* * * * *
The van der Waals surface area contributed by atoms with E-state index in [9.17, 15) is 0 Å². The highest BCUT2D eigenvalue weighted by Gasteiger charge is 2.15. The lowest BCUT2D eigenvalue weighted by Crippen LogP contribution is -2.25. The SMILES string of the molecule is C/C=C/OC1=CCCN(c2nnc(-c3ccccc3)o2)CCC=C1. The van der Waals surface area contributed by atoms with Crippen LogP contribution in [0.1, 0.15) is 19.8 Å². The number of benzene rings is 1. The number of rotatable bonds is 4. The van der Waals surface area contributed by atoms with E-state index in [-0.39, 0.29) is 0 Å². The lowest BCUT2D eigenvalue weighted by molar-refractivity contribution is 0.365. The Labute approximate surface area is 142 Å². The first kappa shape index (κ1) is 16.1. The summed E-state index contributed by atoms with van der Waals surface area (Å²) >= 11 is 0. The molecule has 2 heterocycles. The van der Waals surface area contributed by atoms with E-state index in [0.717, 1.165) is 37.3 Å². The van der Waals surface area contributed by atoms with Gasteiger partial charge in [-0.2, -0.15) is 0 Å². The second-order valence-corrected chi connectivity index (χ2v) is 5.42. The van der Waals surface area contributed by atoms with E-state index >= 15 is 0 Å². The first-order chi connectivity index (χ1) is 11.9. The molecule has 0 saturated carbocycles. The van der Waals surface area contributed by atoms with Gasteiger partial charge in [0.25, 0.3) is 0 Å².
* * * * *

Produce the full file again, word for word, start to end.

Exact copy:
The van der Waals surface area contributed by atoms with E-state index in [9.17, 15) is 0 Å². The highest BCUT2D eigenvalue weighted by Gasteiger charge is 2.15. The lowest BCUT2D eigenvalue weighted by Crippen LogP contribution is -2.25. The SMILES string of the molecule is C/C=C/OC1=CCCN(c2nnc(-c3ccccc3)o2)CCC=C1. The van der Waals surface area contributed by atoms with Crippen LogP contribution in [0.1, 0.15) is 19.8 Å². The number of benzene rings is 1. The number of rotatable bonds is 4. The van der Waals surface area contributed by atoms with E-state index in [-0.39, 0.29) is 0 Å². The lowest BCUT2D eigenvalue weighted by molar-refractivity contribution is 0.365. The Labute approximate surface area is 142 Å². The first kappa shape index (κ1) is 16.1. The summed E-state index contributed by atoms with van der Waals surface area (Å²) >= 11 is 0. The molecule has 2 heterocycles. The van der Waals surface area contributed by atoms with E-state index in [0.717, 1.165) is 37.3 Å². The van der Waals surface area contributed by atoms with Gasteiger partial charge in [-0.2, -0.15) is 0 Å². The second-order valence-corrected chi connectivity index (χ2v) is 5.42. The van der Waals surface area contributed by atoms with E-state index >= 15 is 0 Å². The first-order chi connectivity index (χ1) is 11.9. The molecule has 0 saturated carbocycles. The van der Waals surface area contributed by atoms with Gasteiger partial charge in [0.25, 0.3) is 0 Å².